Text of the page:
At 12pm PT, Facebook will cut off voting on its latest set of proposed changes to its so-called site governance documents, the Data Use Policy and Statement of Rights and Responsibilities, legal contracts that we all must agree to in order to use the social network.
Facebook stipulates that a full 30 percent of users – about 300 million people, at last count – must vote against proposed changes in order for the vote to be “binding.” If fewer users cast their ballot, the results are only “advisory.” At the time of this writing, however, only about 660,000 people have voted – 299.3 million fewer than is needed to make our voices matter in Palo Alto.
Of the 660,000 votes, about 580,000 have voted against the changes, which include putting a stop to the voting process altogether. Instead, Facebook wants to create a new way to get user feedback on changes in the future, such as surveys.
About 79,000 users have voted in favor of the changes.
Other changes to Facebook’s policies include allowing greater sharing of our personal information with affiliates like Instagram, alterations to the filtering of Facebook Messages, clarifications on the ability of advertisers to run political or religious ads, and increased visibility of user profiles in search engines.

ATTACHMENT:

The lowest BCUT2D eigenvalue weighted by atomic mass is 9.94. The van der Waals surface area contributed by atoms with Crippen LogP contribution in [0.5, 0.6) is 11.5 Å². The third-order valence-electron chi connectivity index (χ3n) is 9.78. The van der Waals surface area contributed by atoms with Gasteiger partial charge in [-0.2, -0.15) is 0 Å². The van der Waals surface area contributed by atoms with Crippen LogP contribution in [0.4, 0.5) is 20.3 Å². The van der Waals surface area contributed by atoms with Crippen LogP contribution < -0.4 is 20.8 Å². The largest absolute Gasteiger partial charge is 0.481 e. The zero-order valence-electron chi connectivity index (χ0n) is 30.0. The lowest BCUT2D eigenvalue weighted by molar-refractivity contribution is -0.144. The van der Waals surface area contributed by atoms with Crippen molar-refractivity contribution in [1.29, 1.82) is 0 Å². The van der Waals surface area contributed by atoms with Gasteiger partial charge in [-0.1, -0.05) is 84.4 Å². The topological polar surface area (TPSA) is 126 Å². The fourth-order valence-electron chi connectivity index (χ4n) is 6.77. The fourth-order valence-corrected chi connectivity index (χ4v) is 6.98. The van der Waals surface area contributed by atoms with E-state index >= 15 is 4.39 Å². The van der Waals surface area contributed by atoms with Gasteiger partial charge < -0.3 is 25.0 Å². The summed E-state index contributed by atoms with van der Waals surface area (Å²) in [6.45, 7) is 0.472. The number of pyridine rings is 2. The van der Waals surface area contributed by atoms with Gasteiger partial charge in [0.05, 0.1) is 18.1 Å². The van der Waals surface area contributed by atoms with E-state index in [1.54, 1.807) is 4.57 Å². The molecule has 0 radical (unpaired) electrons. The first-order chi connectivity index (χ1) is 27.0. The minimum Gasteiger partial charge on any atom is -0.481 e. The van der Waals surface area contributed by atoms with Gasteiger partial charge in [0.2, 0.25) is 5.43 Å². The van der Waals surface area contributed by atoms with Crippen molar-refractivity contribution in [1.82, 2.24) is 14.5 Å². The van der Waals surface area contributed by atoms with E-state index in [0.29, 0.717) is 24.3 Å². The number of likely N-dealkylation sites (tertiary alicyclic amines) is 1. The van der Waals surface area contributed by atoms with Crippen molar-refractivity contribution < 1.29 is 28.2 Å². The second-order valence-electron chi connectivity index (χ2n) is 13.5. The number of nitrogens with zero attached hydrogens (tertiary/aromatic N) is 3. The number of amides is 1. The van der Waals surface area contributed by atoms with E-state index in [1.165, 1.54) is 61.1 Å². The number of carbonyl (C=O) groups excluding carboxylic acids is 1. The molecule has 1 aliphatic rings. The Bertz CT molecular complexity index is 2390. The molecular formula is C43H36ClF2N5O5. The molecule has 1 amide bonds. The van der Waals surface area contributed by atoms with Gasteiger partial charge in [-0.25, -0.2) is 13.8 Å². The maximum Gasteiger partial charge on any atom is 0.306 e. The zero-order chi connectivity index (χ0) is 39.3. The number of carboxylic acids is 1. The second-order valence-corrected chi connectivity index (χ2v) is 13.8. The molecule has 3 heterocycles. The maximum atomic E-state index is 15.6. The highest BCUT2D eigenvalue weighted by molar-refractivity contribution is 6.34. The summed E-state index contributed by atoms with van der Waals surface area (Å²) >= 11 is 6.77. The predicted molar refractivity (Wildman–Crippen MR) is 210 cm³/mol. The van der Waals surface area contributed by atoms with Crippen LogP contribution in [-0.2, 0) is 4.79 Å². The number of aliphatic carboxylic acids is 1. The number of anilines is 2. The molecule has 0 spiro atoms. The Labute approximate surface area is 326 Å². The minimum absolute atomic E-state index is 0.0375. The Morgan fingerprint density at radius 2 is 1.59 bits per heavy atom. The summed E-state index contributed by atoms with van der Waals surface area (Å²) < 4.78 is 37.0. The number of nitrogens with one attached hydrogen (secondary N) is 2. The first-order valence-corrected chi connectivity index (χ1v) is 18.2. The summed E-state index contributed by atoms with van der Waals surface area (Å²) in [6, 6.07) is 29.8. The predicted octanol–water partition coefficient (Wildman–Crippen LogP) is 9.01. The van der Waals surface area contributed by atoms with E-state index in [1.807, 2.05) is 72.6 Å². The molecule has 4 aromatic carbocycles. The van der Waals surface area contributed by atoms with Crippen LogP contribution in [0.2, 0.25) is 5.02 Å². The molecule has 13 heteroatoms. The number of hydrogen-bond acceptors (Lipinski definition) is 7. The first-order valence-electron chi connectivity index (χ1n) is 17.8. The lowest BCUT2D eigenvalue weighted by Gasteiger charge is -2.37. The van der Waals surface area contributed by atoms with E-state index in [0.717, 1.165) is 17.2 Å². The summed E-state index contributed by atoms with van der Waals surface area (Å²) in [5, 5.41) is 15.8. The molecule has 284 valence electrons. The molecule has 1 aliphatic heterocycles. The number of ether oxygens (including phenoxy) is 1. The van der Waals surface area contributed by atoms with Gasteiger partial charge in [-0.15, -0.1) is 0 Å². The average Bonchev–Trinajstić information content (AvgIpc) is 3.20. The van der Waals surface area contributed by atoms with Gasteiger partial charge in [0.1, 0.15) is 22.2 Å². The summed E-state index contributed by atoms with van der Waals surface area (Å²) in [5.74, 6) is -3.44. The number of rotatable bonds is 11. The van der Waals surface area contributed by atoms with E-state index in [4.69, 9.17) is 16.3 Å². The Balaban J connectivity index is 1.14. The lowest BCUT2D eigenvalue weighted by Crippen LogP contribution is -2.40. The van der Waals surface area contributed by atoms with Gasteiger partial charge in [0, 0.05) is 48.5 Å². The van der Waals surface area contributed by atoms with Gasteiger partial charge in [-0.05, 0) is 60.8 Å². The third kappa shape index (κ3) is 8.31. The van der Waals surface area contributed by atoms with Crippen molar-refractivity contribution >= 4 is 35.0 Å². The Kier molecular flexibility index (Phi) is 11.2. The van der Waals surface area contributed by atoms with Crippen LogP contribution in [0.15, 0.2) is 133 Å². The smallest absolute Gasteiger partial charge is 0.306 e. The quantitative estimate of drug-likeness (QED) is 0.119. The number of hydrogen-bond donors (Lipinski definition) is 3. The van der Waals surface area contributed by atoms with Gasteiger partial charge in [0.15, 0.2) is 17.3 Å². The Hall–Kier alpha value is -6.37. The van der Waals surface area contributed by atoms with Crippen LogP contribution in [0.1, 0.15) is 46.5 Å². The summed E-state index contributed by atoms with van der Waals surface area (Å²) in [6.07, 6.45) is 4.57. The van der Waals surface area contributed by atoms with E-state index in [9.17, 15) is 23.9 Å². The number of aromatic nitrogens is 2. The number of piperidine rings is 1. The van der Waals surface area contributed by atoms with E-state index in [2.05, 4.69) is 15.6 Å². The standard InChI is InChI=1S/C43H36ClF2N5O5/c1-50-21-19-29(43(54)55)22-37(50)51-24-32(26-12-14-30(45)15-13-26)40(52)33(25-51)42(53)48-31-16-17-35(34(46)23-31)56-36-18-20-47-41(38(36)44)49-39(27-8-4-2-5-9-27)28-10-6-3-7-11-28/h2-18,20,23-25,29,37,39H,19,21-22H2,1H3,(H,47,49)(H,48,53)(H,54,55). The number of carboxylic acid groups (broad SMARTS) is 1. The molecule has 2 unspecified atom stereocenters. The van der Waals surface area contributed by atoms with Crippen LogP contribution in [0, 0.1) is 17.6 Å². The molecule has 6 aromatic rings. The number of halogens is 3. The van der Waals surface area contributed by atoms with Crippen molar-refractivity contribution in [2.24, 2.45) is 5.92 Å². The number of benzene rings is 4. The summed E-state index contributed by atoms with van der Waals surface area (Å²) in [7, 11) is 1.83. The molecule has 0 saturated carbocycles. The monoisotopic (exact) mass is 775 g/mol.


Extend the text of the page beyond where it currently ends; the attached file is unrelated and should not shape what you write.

Prior to this year’s voting, which started one week ago today, a pair of privacy advocacy groups, the Electronic Privacy Information Center (EPIC) and the Center for Digital Democracy (CDD), warned that the changes would increase risk for users. Specifically, the groups said that changes to Facebook Messages would likely subject users to an increase in spam, which is a major source of malware that can be used for identity theft.
While voter turnout this year is abysmally low, it is actually a significant increase over years past. In 2011, for example, just over 342,000 people cast their vote. The jump in user participation may have to do with Facebook’s additional promotions of the vote, which arrived in the form of emails and posts to users’ News Feeds. Clearly, that wasn’t enough.
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